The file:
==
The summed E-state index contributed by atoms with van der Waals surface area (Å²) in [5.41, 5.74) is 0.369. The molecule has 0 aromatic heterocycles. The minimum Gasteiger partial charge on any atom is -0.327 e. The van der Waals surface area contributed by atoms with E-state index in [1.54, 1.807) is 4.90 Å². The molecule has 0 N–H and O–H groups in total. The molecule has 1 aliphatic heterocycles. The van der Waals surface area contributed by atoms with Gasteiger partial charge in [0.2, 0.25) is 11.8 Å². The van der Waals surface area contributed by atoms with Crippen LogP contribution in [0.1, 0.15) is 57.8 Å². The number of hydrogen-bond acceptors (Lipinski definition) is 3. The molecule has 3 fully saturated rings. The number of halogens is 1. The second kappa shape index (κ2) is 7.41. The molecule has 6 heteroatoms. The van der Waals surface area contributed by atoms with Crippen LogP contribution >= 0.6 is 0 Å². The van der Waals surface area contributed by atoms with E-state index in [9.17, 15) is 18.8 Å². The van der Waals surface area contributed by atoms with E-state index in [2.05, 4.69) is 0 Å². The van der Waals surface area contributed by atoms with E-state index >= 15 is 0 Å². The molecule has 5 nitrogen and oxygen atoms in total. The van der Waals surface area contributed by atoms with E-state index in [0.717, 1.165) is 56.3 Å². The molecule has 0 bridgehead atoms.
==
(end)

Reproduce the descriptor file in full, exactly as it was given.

The summed E-state index contributed by atoms with van der Waals surface area (Å²) in [5.41, 5.74) is 0.369. The molecule has 0 aromatic heterocycles. The minimum Gasteiger partial charge on any atom is -0.327 e. The van der Waals surface area contributed by atoms with E-state index in [1.54, 1.807) is 4.90 Å². The molecule has 0 N–H and O–H groups in total. The molecule has 1 aliphatic heterocycles. The van der Waals surface area contributed by atoms with Gasteiger partial charge in [0.2, 0.25) is 11.8 Å². The van der Waals surface area contributed by atoms with Crippen LogP contribution in [0.1, 0.15) is 57.8 Å². The number of hydrogen-bond acceptors (Lipinski definition) is 3. The molecule has 3 fully saturated rings. The number of halogens is 1. The second kappa shape index (κ2) is 7.41. The molecule has 6 heteroatoms. The van der Waals surface area contributed by atoms with Crippen LogP contribution >= 0.6 is 0 Å². The van der Waals surface area contributed by atoms with E-state index in [9.17, 15) is 18.8 Å². The van der Waals surface area contributed by atoms with E-state index in [2.05, 4.69) is 0 Å². The van der Waals surface area contributed by atoms with E-state index >= 15 is 0 Å². The molecule has 5 nitrogen and oxygen atoms in total. The van der Waals surface area contributed by atoms with E-state index in [0.717, 1.165) is 56.3 Å². The molecule has 0 bridgehead atoms.